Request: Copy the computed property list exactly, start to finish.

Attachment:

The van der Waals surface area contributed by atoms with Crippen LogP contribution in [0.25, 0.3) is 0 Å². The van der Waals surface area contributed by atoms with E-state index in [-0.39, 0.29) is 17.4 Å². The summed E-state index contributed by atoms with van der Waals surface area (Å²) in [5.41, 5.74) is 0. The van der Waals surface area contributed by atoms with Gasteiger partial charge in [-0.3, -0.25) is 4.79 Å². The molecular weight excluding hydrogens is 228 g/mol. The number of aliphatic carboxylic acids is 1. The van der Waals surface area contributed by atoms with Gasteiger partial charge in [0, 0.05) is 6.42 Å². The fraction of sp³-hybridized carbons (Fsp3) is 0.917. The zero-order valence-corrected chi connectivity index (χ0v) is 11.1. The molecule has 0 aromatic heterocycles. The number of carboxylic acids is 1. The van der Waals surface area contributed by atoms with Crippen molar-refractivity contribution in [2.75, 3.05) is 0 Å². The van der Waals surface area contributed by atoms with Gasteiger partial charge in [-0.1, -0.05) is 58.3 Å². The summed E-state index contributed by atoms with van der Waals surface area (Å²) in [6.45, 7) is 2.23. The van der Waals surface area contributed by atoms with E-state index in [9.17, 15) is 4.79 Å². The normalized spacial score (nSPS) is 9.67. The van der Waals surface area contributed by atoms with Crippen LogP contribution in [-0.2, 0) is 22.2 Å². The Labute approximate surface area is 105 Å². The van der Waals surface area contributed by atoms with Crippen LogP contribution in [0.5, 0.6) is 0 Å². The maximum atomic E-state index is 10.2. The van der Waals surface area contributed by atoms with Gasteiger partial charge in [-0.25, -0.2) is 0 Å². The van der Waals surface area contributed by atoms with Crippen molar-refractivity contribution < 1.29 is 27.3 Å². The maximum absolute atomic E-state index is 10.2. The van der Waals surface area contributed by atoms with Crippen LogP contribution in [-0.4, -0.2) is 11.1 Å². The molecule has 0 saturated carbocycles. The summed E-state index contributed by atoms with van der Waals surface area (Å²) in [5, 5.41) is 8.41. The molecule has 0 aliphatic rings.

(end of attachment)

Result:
The van der Waals surface area contributed by atoms with Crippen LogP contribution in [0.25, 0.3) is 0 Å². The van der Waals surface area contributed by atoms with E-state index in [-0.39, 0.29) is 17.4 Å². The summed E-state index contributed by atoms with van der Waals surface area (Å²) in [5.41, 5.74) is 0. The van der Waals surface area contributed by atoms with Gasteiger partial charge in [-0.3, -0.25) is 4.79 Å². The molecular weight excluding hydrogens is 228 g/mol. The number of aliphatic carboxylic acids is 1. The van der Waals surface area contributed by atoms with Gasteiger partial charge in [0, 0.05) is 6.42 Å². The fraction of sp³-hybridized carbons (Fsp3) is 0.917. The zero-order valence-corrected chi connectivity index (χ0v) is 11.1. The molecule has 0 aromatic heterocycles. The number of carboxylic acids is 1. The van der Waals surface area contributed by atoms with Crippen molar-refractivity contribution in [2.75, 3.05) is 0 Å². The van der Waals surface area contributed by atoms with Gasteiger partial charge in [-0.1, -0.05) is 58.3 Å². The summed E-state index contributed by atoms with van der Waals surface area (Å²) in [6.45, 7) is 2.23. The van der Waals surface area contributed by atoms with E-state index in [9.17, 15) is 4.79 Å². The normalized spacial score (nSPS) is 9.67. The van der Waals surface area contributed by atoms with Crippen LogP contribution in [-0.2, 0) is 22.2 Å². The Labute approximate surface area is 105 Å². The van der Waals surface area contributed by atoms with Crippen LogP contribution in [0.5, 0.6) is 0 Å². The maximum atomic E-state index is 10.2. The van der Waals surface area contributed by atoms with Gasteiger partial charge in [-0.25, -0.2) is 0 Å². The van der Waals surface area contributed by atoms with Crippen molar-refractivity contribution < 1.29 is 27.3 Å². The maximum absolute atomic E-state index is 10.2. The van der Waals surface area contributed by atoms with Crippen LogP contribution in [-0.4, -0.2) is 11.1 Å². The molecule has 0 saturated carbocycles. The summed E-state index contributed by atoms with van der Waals surface area (Å²) in [5, 5.41) is 8.41. The molecule has 0 aliphatic rings.